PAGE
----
ANSWERS: 13
  • No i think you have to obey all the rules. Of course though i don't ; )
  • To explain my question: An earlier question asked if you would side with boys who refused to cut their hair in violation of the school rules, and most of the answers sided with the boys. Is that right?
    • Hardcore Conservative
      If they want to not cut their hair, that's fine. Just be prepared to pay the consequences. I would probably be on the school's side. If they don't like the school's rules, go to a different school.
  • You can break the rules, however, if you get caught, you may face the consequences.
  • Well to obey one rule, kinda invalidates the other rules.
  • I think you ought to obey the rules. Its fun to break them though.
  • have to be honest-i obey a rule is it is a good one in my judgement-if it isnt i dont obey it-to blindly follow something because it is a rule is at best insanity and has caused much grief in this world ever since we have begun making rules--just one example would be germany in world war 2--how different would it had been if germans instead of blindly following the rules did what was right in their conscience---just my thoughts--smile and enjoy the night just because its a rule doesnt make it right
  • It's all about pain and pleasure. When deciding, I usually will gauge how much fun it will be to break the rule compared to how painful it will be if I'm caught. Then, I know whether to break the rule or not.
  • You have to follow all the rules in Monopoly and Poker; real life is even more important so the rules have more impact. The best thing to do is what our labour union recommends - if you disgree with an order, do it and then grieve it; in other words, follow the rule to the letter and under protest and then bring the matter to a higher authority for a ruling about whether the order, or rule, or law, was valid and correct in the first place.
  • I wouldn't put it that way. If a rule is arbitrary, has no basis in reason or the reasoning is flawed, there is no reason to obey it. If a rule violates any of my rights, and is not a question of safety, I will exercise my rights and take the consequences. If I agree to work somewhere, I will abide by all the rules of that employer because that's what's agreed in exchange for my paycheck. In the situation you mention, where school officials decide what hairstyles students should have, I would disobey such a rule because it is unreasonable and based on a generalization. Long hair and bad behavior don't go hand in hand and it is ridiculous to make such a generalization. If my child wanted to disobey that rule, I would definitely back my child up. However, if my child wanted to break a rule about throwing food in the cafeteria, I would side with the school, and that child would be disciplined at home in addition to what was handed out at school. It isn't a question of picking and choosing, it is a question of what is right. I want my children to learn about the real world, where it is assumed they have the right to make their own decisions about hair and clothing.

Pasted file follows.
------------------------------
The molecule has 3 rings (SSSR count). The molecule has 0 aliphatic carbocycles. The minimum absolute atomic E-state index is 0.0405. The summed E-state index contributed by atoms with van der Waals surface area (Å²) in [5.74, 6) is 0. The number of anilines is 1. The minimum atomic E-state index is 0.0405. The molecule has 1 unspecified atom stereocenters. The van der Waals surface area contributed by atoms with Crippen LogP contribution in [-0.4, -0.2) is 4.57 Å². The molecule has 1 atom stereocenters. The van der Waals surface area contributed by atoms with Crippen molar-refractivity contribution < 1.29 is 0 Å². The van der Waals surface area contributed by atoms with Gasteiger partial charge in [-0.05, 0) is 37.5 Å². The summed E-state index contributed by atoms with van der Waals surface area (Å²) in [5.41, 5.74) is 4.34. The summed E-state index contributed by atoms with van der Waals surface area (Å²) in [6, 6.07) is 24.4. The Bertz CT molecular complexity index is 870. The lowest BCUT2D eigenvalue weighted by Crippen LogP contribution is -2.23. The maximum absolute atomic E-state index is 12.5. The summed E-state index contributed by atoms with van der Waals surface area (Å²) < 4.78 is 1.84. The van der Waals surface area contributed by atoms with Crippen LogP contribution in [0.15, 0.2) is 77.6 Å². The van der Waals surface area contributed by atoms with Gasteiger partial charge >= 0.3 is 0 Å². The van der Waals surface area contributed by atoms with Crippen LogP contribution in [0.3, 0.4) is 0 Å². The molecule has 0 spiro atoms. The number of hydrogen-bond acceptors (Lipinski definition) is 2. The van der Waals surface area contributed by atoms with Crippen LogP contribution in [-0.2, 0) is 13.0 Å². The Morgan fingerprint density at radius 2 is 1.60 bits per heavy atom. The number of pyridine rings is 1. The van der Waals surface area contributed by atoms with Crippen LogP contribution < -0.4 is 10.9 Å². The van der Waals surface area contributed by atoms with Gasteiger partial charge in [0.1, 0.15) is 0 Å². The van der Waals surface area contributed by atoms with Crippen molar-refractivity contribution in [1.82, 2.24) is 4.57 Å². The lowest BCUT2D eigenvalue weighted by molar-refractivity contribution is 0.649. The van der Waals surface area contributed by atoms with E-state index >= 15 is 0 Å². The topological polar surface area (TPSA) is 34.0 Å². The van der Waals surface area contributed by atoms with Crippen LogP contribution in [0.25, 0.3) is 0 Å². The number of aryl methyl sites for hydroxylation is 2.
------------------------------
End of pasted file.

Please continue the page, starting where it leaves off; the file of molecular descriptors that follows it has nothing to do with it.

• You should obey rules in a consistent manner.
  • The problem with this question is with the word "want" -- "I want to / I don't want to" are not good reasons for picking which rules to obey. Rules are "condensed guidance": they're a way to encode our notions of correct action into a form that can be handed to others, measured and enforced. This encoding process always introduces error, simply because no rule can match every conceivable circumstance. The priority for humans is to "do the right thing", which may or may not mean following the rule. A classic example is "should you lie to the Gestapo about the Jews in the attic?" (Hint: the correct answer is "yes!") Rules are helpful when you're not sure what the right action is. This can occur for any number of reasons, including simple immaturity -- we give rules to children which are more comprehensive than the rules for adults: "don't run out into the street" is appropriate for a 5-year-old, it's silly for a healthy, attentive adult to have that as a rule. One key to seeing this matter clearly is understanding that "right action" has to be determined from a perspective free from ego concerns: it isn't about me and my wants and desires, it's about the whole. If my personal desires are running the show, I can't really tell when it's appropriate to break the rules or not, because the self-centeredness obscures my vision of the whole. So ideally, we do pick and choose -- but from a universal perspective, not a personal perspective. That's moral maturity.
  • no cause that can get you in trouble
  • Depends on which rules you're talking about. For example, I never wait to "Safely remove my USB."

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